Experimenter

DEC 2014

Experimenter is a magazine created by EAA for people who build airplanes. We will report on amateur-built aircraft as well as ultralights and other light aircraft.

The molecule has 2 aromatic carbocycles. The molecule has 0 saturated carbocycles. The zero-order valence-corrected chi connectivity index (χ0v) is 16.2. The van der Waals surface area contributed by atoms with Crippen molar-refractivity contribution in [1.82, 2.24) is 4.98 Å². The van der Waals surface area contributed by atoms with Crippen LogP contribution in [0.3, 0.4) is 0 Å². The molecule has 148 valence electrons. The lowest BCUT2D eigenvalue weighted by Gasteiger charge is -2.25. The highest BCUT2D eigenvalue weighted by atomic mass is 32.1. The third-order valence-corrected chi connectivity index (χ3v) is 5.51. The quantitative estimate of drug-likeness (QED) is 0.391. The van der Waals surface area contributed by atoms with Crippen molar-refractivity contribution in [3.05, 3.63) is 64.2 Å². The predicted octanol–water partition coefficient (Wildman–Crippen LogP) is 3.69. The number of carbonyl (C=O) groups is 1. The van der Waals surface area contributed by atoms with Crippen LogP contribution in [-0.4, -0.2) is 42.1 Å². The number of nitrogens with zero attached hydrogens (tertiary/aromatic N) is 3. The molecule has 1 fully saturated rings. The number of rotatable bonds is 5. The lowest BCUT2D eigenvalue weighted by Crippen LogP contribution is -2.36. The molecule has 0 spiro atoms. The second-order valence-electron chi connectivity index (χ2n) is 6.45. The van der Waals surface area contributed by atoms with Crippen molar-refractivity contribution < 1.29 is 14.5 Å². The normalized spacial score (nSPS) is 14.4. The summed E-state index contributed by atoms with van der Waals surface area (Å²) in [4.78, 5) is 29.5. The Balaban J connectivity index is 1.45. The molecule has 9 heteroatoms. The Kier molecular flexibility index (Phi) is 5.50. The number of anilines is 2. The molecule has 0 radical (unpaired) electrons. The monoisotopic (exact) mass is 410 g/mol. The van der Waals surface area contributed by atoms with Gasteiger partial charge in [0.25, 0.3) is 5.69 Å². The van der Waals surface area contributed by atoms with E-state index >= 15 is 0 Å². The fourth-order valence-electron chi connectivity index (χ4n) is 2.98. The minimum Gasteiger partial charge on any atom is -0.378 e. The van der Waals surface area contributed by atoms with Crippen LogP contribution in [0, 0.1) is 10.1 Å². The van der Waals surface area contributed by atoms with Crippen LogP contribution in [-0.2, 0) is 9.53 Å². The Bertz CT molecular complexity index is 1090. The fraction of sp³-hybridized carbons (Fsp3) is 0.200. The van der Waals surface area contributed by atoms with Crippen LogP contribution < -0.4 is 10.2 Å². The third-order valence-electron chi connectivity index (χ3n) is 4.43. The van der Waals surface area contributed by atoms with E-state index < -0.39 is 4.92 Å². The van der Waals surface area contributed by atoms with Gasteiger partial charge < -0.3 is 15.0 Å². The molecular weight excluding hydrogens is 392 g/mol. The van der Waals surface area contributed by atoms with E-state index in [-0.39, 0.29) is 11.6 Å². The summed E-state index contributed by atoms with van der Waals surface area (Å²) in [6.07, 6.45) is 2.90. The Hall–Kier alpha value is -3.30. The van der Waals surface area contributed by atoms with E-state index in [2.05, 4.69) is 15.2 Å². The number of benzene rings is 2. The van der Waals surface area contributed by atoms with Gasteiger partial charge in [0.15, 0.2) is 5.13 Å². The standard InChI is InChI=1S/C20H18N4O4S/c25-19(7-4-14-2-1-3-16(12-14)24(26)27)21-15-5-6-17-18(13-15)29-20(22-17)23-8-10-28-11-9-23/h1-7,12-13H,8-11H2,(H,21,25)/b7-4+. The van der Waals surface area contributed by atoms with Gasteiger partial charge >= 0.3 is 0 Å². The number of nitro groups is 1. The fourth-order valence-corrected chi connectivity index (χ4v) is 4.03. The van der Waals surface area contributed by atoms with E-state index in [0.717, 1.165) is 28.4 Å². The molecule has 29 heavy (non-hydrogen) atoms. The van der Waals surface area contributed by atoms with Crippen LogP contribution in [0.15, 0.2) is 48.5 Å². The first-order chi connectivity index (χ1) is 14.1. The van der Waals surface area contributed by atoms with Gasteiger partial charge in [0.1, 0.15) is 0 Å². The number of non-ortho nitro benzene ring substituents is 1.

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10 Vol.3 No.12 / December 2014 LEONARD MILHOLL AND'S LEGAL EAGLE LEONARD MILHOLLAND'S LEGAL EAGLE is a low-cost, plans-built ultralight with a conventional configuration that is designed to be powered with a ½ VW engine. With more than 2,500 sets of plans sold, hundreds of aircraft under construction, and at least 100 airplanes completed since the design was introduced 16 years ago, the Legal Eagle is on its way to becoming the most popular plans-built ultralight. Milholland, of Brookshire, Texas, accomplished several feats with this airplane. First, Leonard showed it was possible to build a satisfac- tory three-axis, fixed-wing ultralight under the 254-pound legal weight limit for ultralights, something that other designers have found difficult. He produced a plans-built design that drastically lowered the cost of an ultralight. With good scrounging and ordinary building skills, a builder could complete a Legal Eagle and have it ready to fly for $5,000, including the engine and prop. The choice of a simple design using long-established construction methods combined with an undeniable cuteness has made the Legal Eagle a hit. Finally, Leonard did it with a four-cycle engine! Many of us had long believed that only a two-cycle engine provided the needed weight-to-power ratio for a successful (and legal) ultralight. Very close attention to weight savings in the air- frame and the engine makes it possible with the Legal Eagle. HIS T OR Y A ND ORIGINS The ability to come up with a successful and popular plans- built ultralight didn't come out of nowhere. Leonard said he was "infected" with aviation even before he saw his first barnstormer at the age of 5 during the Depression. In an EAA Timeless Voices interview , he admits to sneaking into hangars as a boy to sit in airplanes. He was an avid model airplane builder and flier, a hobby he continued into his adult life. The Army Air Corps gave him intensive training in airplane engine mechanics in 1943, and he became a crew chief on BT-13s and B-24s. In 1970 he and his wife took flight training and became pilots, and he discovered EAA in 1972. In 1998, after own- ing and building a number of airplanes, he became con- cerned about his third-class medical and decided to build an ultralight. The airplanes that seemed to have influenced his design were a Corben Junior Ace that he built, which he admired for its use of triangulation, and a Sorrell Guppy powered by a Cushman scooter engine. When the Cushman engine failed and he replaced it with a ½ VW engine built from plans, the seeds were born for the Legal Eagle. The Legal Eagle ultralight draws heavily from other de- signs. Leonard would say he hasn't done anything that hasn't been previously tested. The wing structure was inspired by the well-proven Mini-Max ultralight designed by Wayne Ison. The ribs are ¼-inch spruce with plywood gussets, and the wooden wing spars are the built-up type with spruce caps and a plywood web. The fuselage is mostly welded 5/8-inch 4130 steel tubing. The pop-riveted aluminum tube A pair of Legal Eagle wings ready for cover. The cockpit of Les Homan's Legal Eagle XL reveals minimal instrumentation. Leonard Milholland with his Double Eagle two-place. Photography courtesy of Sam Buchanon and www.BetterHalfVW.com

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